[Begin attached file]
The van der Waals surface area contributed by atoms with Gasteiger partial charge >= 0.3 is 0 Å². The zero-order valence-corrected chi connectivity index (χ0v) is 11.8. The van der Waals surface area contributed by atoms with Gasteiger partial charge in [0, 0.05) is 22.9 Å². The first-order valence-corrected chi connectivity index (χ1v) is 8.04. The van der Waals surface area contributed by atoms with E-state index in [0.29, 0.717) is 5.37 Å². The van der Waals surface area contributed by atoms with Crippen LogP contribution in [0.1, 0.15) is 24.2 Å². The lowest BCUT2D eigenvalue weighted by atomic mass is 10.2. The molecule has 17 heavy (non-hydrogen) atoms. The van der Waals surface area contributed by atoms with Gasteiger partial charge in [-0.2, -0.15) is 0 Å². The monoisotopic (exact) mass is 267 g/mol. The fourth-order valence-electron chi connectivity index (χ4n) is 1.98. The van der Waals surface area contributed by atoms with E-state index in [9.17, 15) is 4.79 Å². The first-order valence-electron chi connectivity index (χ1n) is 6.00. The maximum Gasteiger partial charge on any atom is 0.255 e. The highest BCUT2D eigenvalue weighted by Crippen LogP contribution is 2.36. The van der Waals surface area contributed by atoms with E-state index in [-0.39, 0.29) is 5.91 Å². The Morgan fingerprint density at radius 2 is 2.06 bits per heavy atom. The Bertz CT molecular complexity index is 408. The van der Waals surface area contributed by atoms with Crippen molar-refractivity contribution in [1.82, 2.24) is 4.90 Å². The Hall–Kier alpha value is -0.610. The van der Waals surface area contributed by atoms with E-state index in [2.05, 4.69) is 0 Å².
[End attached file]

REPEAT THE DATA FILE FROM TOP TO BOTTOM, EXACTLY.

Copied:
The van der Waals surface area contributed by atoms with Gasteiger partial charge >= 0.3 is 0 Å². The zero-order valence-corrected chi connectivity index (χ0v) is 11.8. The van der Waals surface area contributed by atoms with Gasteiger partial charge in [0, 0.05) is 22.9 Å². The first-order valence-corrected chi connectivity index (χ1v) is 8.04. The van der Waals surface area contributed by atoms with E-state index in [0.29, 0.717) is 5.37 Å². The van der Waals surface area contributed by atoms with Crippen LogP contribution in [0.1, 0.15) is 24.2 Å². The lowest BCUT2D eigenvalue weighted by atomic mass is 10.2. The molecule has 17 heavy (non-hydrogen) atoms. The van der Waals surface area contributed by atoms with Gasteiger partial charge in [-0.2, -0.15) is 0 Å². The monoisotopic (exact) mass is 267 g/mol. The fourth-order valence-electron chi connectivity index (χ4n) is 1.98. The van der Waals surface area contributed by atoms with E-state index in [9.17, 15) is 4.79 Å². The first-order valence-electron chi connectivity index (χ1n) is 6.00. The maximum Gasteiger partial charge on any atom is 0.255 e. The highest BCUT2D eigenvalue weighted by Crippen LogP contribution is 2.36. The van der Waals surface area contributed by atoms with E-state index in [-0.39, 0.29) is 5.91 Å². The Morgan fingerprint density at radius 2 is 2.06 bits per heavy atom. The Bertz CT molecular complexity index is 408. The van der Waals surface area contributed by atoms with Crippen molar-refractivity contribution in [1.82, 2.24) is 4.90 Å². The Hall–Kier alpha value is -0.610. The van der Waals surface area contributed by atoms with E-state index in [2.05, 4.69) is 0 Å².